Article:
Legal and Technical Approaches to MyData
in room A-121, Tallinn University
The legal and technical academic workshops were initially planned as separate workshops, but in order to give the session more substance, and considering the strong complementary nature of the accepted papers, we decided to join forces and hold a common session instead. We feel that the presentations will benefit from a multidisciplinary audience and we expect a quite interesting discussion to come out of this collaboration.
MyData is a new human-centric paradigm in data management that puts individuals in charge of their own personal data. Recent legislation as well as jurisprudence in Europe have attempted to significantly strengthen the standing of individuals in a digitized world. These forms of regulation are impacting the collection and use of personal information both in the public sphere as well as for business. While some see such regulation as a heavy burden for business and innovation, others embrace modern regulatory instruments, the increased protection of informational fundamental rights or the harmonization of rules.
While legal frameworks and social practices set the scene for implementing MyData, the actual technical implementations are central as they ultimately define the limitations and possibilities for us being in control of our personal data — “code is law” as Lawrence Lessig put it. Indeed, the human-centric personal data paradigm presents several novel and important technical challenges that need to be overcome.
This workshop discusses state-of-the-art legal and technical questions relating to the regulation of information, personal data and privacy, and the impacts on individuals, businesses and the public sector as well as the idea of MyData as a model for human centric management of personal data and the way it fits together with the regulatory approaches. Additionally, this workshop focuses on a wide spectrum of technical challenges, including technologies for sharing and consenting, and security & privacy.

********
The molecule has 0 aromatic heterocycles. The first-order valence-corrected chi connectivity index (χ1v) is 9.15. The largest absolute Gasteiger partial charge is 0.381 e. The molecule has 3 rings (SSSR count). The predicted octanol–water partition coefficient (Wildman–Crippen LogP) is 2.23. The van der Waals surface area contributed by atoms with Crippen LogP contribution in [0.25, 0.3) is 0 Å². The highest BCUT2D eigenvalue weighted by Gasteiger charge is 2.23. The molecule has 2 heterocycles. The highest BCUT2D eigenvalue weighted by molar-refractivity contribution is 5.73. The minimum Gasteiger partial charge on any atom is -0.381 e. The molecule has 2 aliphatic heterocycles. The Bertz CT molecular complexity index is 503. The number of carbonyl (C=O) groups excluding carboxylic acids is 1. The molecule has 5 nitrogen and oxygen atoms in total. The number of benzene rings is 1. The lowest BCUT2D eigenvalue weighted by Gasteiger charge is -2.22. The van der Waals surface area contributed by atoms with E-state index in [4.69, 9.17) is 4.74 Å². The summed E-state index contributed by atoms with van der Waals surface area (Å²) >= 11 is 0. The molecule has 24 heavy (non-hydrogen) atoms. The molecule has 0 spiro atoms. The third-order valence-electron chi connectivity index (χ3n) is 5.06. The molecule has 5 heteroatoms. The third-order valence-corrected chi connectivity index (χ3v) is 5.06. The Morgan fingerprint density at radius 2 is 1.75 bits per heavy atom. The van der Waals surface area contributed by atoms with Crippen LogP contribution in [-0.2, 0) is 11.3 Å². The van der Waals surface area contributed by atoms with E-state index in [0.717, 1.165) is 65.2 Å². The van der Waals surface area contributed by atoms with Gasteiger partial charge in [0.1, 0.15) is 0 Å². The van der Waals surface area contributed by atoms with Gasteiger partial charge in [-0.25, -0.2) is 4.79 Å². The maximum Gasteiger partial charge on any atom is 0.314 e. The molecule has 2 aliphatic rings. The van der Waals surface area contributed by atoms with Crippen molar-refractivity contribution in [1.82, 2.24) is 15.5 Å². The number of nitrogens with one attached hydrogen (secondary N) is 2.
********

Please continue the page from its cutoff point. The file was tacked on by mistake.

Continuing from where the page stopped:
10:30 – 12:00, Session 1 (1,5h)
Chair: Jens Kremer
Track Conveners: Welcome & Introduction
Sam Wrigley: New kid on the block(chain): Controllers, processors and decentralised processing.
Nicolo Zingales: The rise of ‘infomediaries’ and its competitive implications
Anna Mayer & Jeffrey Ritter: Regulating Data as Property: A New Construct for Moving Forward.
13:15 – 14.45, Session 2 (1,5 h)
Chair: Yki Kortesniemi
Krisztina Huszti-Orban: The Role of Consent in the Collection, Retention, Processing and Sharing of Data by Business Enterprises.
Arianna Rossi & Monica Palmirani: Automatically Transposing GDPR’s Requirements for Informed Consent into Visual Interfaces
Francois Mestre: Ontology design patterns for an ontology of IT law
Alper T. Alan, Dorota Filipczuk, Tim Baarslag, Richard Gomer, Enrico Gerding, m.c. schraefel: An Evaluation of Negotiation Agents for Permission Management: A Lab Study
15:00 – 16:00, Session 3 (1 h)
Chair: Mats Sjöberg
Maximilian Von Grafenstein, Christina Douka: The ‘state of the art’ of privacy- and security-by-design (measures).
Paul Francis: Diffix: GDPR-level Anonymity with High Utility Analytics
Joseph Lindley: Anticipating GDPR in Smart Homes Through Fictional Conversational Objects
Date & venue: Wednesday, August 30, 2017 at Tallinn UniversitySign-up to this workshop in advance!
Guidelines: Presenting in the workshop is subject to an accepted abstract. Acceptance notifications have already been sent out. The abstracts will be published on this web page in time before the workshop. The plan is to later organize a joint proceedings containing the full papers.
Technical – contact email: firstname.lastname@example.org
Mats Sjöberg, University of Helsinki
Yki Kortesniemi, Aalto University
Harri Honko, Tampere University of Technology
Tuukka Lehtiniemi, Helsinki Institute for Information Technology